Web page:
Chomsky admits that he underestimated the rabid reaction of the rich after the uprising of the populaces’ drive toward democracy in the 1960s in which special interests protested, demonstrated, and worked to increase their freedoms (Civil Rights movement, women’s movement, unionization), and take power from Adam Smith’s “masters of mankind.” From the 1970s on, filmmakers show again and again with video clips, illustrations, graphs, and voice overs from Chomsky interviews, how presidents Ford, Carter, Regan, Bush 41, Clinton, Bush 43, Obama and their staffs predominately caved in to the concerted effort on the part of the American upper class elites and corporate interests to reduce our democratic freedoms especially our freedom/opportunity for economic class mobility.
During each of the presidencies, there was an increase in the economic divide between the 99% and 1%, an increase in the power of the wealthy to influence legislation by funding political campaigns, an increase in the tax burden on the lower classes while reducing the tax burden on the rich, the attack and destruction of unionization (unions close the inequitable income gaps), an increase in attempts to de-fund equalizing programs (social security, education, Pre-k, healthcare), an increase in media propaganda to drive frenetic consumption in the market place, an increase in debt burdens for college students, and much more. All of this creates a vicious cycle which shrinks democracy, economic equality, and freedom of choice, while allowing corporate interests and elites to fund politicians who legislate whatever they want.
Despite the depressing accuracy of this film, its truths are vital in an election year. It reveals the power of PR campaigns for political candidates: they want the majority of this country’s citizens to be floating on a mirage of illusions buoyed up by political candidates’ false promises of “change,” when the only change coming may be more of the same harmful cycle of elite money bringing elite laws that devastate the majority of Americans’ lives and well being. That is unless…unless we realize what is going on…unless… as Chomsky and the filmmakers gently encourage, we use our power of voice, to speak up, demonstrate, and exercise our freedom of speech rights. The 1960s was a time of massive protest in a solidarity movement that included divergent ethnic and social groups. Great democratic strides were made to empower and improve the lives of the many.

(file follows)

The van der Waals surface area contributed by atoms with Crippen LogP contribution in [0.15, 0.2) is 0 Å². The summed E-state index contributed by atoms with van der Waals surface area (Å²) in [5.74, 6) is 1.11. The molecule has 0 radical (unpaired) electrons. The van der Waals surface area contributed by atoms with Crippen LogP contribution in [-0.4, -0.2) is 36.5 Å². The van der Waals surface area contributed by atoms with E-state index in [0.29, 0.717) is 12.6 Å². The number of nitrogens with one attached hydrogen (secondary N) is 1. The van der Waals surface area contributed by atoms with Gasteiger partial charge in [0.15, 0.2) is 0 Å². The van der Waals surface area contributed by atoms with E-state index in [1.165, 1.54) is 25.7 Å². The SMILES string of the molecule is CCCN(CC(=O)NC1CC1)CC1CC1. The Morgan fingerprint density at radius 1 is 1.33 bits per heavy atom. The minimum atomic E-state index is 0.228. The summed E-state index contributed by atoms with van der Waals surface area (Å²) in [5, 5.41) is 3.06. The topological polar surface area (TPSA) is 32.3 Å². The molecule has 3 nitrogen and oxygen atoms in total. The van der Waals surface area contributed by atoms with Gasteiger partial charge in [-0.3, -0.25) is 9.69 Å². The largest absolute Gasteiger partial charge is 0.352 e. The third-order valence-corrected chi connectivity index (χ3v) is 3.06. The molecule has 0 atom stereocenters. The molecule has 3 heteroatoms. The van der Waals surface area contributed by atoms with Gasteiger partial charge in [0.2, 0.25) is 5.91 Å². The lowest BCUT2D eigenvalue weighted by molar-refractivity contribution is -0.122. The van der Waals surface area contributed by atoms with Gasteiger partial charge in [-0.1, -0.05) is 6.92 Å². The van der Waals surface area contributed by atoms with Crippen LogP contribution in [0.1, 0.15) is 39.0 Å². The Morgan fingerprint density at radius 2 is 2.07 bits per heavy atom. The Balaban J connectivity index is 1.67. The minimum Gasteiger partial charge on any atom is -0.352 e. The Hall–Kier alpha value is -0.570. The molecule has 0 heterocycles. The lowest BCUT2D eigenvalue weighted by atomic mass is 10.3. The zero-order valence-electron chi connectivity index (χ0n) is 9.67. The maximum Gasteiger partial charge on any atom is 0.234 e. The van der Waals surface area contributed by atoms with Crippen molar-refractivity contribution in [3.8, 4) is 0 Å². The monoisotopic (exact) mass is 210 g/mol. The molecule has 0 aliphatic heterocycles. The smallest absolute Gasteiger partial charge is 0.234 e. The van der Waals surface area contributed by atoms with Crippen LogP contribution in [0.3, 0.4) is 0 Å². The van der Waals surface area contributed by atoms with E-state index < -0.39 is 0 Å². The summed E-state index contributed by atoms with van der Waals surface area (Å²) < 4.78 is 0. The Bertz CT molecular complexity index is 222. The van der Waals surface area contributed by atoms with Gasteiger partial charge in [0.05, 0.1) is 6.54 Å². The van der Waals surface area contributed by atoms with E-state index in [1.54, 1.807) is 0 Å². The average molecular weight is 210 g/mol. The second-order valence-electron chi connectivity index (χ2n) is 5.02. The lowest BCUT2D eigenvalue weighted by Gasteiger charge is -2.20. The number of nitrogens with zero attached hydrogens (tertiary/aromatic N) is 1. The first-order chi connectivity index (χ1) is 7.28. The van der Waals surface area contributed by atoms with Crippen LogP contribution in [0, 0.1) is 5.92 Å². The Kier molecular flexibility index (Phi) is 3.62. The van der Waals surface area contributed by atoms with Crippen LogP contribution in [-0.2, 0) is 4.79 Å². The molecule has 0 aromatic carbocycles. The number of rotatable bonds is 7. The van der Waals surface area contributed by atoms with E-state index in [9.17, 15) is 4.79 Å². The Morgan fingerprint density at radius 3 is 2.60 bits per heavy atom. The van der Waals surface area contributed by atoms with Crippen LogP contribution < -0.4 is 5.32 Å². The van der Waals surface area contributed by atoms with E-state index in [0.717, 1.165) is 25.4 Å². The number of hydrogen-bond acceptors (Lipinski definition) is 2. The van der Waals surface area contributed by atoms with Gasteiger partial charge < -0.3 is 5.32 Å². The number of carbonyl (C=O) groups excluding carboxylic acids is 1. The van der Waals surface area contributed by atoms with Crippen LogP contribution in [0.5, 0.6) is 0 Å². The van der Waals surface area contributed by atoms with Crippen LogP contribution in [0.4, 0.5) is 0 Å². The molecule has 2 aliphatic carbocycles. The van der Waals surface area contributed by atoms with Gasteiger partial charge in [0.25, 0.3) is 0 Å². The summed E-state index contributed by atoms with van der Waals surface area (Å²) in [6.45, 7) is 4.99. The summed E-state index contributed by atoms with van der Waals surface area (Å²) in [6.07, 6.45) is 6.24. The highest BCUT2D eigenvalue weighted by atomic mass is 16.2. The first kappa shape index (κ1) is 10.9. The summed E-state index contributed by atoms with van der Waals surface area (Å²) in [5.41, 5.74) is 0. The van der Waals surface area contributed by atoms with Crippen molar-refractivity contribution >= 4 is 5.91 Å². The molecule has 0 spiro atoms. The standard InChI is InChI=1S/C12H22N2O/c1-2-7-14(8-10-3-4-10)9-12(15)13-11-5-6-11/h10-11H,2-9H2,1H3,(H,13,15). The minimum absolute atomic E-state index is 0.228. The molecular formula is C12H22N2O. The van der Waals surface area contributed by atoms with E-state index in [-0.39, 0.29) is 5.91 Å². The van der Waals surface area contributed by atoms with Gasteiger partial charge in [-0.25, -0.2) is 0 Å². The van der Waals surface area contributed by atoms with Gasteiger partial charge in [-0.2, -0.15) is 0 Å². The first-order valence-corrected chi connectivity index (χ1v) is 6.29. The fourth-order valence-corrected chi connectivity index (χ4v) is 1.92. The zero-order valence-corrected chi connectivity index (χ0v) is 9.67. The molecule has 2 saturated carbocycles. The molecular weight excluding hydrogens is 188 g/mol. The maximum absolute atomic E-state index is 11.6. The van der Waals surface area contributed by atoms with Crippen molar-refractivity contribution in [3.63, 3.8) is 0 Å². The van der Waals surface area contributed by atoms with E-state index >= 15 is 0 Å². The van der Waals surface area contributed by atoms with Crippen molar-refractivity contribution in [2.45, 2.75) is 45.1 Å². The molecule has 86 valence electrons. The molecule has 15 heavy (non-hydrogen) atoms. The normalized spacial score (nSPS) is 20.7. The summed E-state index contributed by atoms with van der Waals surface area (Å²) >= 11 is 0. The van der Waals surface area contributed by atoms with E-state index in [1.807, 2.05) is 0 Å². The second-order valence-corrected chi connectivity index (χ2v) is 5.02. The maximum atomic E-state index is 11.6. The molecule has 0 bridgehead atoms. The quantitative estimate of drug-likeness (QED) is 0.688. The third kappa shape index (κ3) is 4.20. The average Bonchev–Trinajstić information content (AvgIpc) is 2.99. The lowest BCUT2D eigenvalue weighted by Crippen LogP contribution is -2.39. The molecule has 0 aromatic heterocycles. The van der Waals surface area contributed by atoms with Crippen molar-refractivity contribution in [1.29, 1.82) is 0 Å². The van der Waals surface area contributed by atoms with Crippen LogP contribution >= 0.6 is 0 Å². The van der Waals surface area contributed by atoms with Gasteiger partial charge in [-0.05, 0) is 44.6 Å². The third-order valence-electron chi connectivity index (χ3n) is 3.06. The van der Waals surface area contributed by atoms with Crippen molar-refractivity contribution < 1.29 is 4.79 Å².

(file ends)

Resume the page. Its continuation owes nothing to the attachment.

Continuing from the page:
Adam Smith said, “All for ourselves and nothing for other people seems in every age of the world to have been the vile maxim of the masters of mankind.” Requiem For The American Dream reveals that elite governance with politicians in their pocket is a given. Protest and massive organization is the way to shape political and economic policy and increase democracy in the U.S. Public outcry like the force and effort of that demonstrated by Iceland’s “Pots and Pans” Revolution is the way to go. The “American Dream” may be over, but the “American Reality” of democracy is yet to come.